Welcome to Brand of the Day, where we pick the company making headlines for the day and explain five elements you need to know about what has happened for them to be in the news.
Today we feature gay dating app, Grindr, after an anti-LGBT pastor stepped down when his Grindr profile went public. This isn't the first time a high-profile, anti-gay individual has been caught on the site. Here’s what you need to know about Grindr, a brand synonymous for facilitating connections between people, and for ousting some of society’s most vocal hypocrites.
1) What it is
Grindr, much like Tinder, uses geolocation services to help gay, bisexual and bicurious men find potential partners within a certain proximity. Users can view a grid display of close men, organized by distance. Currently, there are more than 7 million active users on both iOS and Android devices.
Grindr was founded in the US in the spring of 2009 by its current chief executive officer, Joel Simkhai. It quickly spread by word of mouth, and went global within a year. Since then, it has received many awards including a Webby, and Crunchie.
Grindr offers both free accounts, and an advertising subscription, Grindr Xtra. The free account however, offers both broadcast messages and web banner ads. Local businesses offer take advantage of the advertising opportunity, along with larger brands like Uber, Airbnb, Audi, Groupon, Fiat, Live Nation and Dollar Shave Club. However, ads aren’t cheap. A single global ad on the app can cost as much as $30,000.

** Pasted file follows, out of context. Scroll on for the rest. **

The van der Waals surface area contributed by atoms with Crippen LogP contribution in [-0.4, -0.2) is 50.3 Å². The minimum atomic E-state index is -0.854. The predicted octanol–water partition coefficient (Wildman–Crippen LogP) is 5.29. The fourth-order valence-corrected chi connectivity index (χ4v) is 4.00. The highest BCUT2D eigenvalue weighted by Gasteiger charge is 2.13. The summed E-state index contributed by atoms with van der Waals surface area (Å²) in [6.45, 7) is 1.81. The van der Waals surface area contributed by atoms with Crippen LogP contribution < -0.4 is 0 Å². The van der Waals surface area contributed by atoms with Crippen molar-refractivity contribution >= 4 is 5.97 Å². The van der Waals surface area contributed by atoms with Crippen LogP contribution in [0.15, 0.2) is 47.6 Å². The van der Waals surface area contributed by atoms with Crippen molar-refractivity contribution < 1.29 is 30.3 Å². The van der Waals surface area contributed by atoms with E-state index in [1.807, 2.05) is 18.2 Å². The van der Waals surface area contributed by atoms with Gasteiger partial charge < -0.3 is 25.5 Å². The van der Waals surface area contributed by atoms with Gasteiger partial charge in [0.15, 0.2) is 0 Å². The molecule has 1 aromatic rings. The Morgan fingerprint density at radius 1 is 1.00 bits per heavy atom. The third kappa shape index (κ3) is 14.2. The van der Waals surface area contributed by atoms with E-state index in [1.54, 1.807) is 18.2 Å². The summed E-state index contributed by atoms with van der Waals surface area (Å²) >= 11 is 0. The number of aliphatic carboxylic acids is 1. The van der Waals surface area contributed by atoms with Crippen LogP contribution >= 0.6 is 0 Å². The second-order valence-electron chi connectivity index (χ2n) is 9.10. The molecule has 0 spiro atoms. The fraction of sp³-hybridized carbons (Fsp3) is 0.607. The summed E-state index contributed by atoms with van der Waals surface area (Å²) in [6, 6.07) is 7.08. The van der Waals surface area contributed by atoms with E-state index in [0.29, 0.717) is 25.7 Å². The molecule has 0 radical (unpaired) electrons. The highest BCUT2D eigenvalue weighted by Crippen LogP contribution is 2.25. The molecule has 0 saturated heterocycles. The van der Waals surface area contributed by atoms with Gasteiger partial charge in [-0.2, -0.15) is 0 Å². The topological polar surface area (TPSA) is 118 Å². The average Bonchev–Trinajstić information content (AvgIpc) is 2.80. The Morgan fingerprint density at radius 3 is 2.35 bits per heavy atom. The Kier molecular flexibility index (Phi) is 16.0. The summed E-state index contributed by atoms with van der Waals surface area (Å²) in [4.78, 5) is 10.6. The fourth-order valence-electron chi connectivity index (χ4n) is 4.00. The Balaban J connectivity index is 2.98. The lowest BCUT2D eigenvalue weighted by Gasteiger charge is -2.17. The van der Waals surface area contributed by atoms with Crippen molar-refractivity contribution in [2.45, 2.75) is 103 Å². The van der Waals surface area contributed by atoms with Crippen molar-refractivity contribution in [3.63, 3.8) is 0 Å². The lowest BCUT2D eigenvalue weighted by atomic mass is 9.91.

4) Potential Sale
Earlier this month, it was reported that Grindr had hired Raine Groud LLC to help advise on a possible sale. However, no further information about its valuation or the buyer’s identity has been released.
5) Other notable scandals
In 2011, a Republican Puerto Rican senator, who often voted against gay rights, resigned after his Grindr account went public. At the time, he said: “I am confident that with the resignation of the legislature [we] can terminate this case and focus on the discussion of issues important to our people.” He publically came out as gay last year.
Another Republican politician, Randy Boehning of North Dakota, who also voted against LGBT rights, came out earlier this year after messages he had sent to a 21-year-old on Grindr went public.